NEARY: Guisewite retired the comic strip in 2010, when she needed more time for her aging parents and her teenage daughter. As she commuted between the two, she jotted down her thoughts, which is how the book began.
GUISEWITE: When I started writing these essays, it was like coming home and taking off the Spanx. This was so liberating. I loved getting to write longer and more thoughtfully about a lot of the same things I wrote about in the strip.
NEARY: Guisewite still uses humor to sift through her feelings. And she still obsesses over food and clothes and the people she loves. But she hopes she's gained some wisdom that she can share with a very different generation of women.
UNIDENTIFIED PERSON #1: Are you guys getting books?
UNIDENTIFIED PERSON #2: Yes. We're going to buy books.
NEARY: Young women lined up to meet Guisewite after a book event at The Wing in New York's Soho neighborhood. The Wing is a communal workspace and a kind of social club for women only. This generation has inherited the feminism that was brand-new when Guisewite was young. Stephanie Roman says they're still dealing with some of the same issues.
STEPHANIE ROMAN: I'm a body image coach. So the whole theme about food and dieting and trying to accept ourselves and willpower and lack of willpower - whatever it might be - is still definitely a big thread in my life, for sure.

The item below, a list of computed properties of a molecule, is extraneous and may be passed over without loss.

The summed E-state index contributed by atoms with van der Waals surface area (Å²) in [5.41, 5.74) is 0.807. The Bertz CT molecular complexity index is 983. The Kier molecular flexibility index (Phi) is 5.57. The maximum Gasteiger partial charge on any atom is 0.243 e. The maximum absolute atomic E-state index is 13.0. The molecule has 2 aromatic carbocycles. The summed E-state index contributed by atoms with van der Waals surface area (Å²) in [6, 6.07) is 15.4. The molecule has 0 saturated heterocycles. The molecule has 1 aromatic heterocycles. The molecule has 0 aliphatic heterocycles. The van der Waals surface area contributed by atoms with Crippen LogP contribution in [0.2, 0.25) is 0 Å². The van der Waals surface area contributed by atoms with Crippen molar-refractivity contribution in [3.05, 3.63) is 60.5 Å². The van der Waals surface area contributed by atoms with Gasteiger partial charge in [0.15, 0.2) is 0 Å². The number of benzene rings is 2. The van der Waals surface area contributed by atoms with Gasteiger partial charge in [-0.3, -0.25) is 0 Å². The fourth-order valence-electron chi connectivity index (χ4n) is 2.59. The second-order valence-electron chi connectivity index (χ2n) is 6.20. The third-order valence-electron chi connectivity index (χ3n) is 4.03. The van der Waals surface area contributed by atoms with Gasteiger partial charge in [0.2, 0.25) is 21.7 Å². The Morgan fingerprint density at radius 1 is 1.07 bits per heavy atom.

NEARY: A lot of these women remember reading the "Cathy" comic strip as kids. Jessica Schwartz sports a Cathy button that reads, I don't have time for this midlife crisis.
JESSICA SCHWARTZ: Cathy was such a real-seeming woman - I mean, screaming and pulling her hair out and freaking out about tiny things. Literally, the most relatable comic character ever.
NEARY: And does it really speak to you now, now that you're having a midlife crisis?
SCHWARTZ: Heck yeah.
NEARY: As Schwartz approaches Guisewite, she pulls something out of her bag. It's a cake pan in the shape of Cathy's face.
SCHWARTZ: I just wanted to show you.
GUISEWITE: Oh, my God. You have the cake pan.
SCHWARTZ: The cake pan.
GUISEWITE: You have the cake pan.
SCHWARTZ: And I brought these pictures...
SCHWARTZ: ...Of some cakes I've made...
SCHWARTZ: ...Over the years.
UNIDENTIFIED PERSON #3: Those are good.
GUISEWITE: Those are great.
SCHWARTZ: I've made them for birthdays, baby showers.
SCHWARTZ: This is a meatloaf I made in the pan.
NEARY: Guisewite is clearly delighted "Cathy" means so much to these young women. She hopes her book, like "Cathy," will feel like someone's best friend, the kind of friend who knows exactly what to say when you need some reassurance.
GUISEWITE: I know just how you feel. It doesn't mean you're inadequate. It just means you had a bad day with a, you know - with the frozen chocolate at the back of the freezer.
NEARY: Guisewite's advice for the young - never lose your sense of humor.
Lynn Neary, NPR News, Washington.
(SOUNDBITE OF THE SEA AND CAKE SONG, "ANY DAY")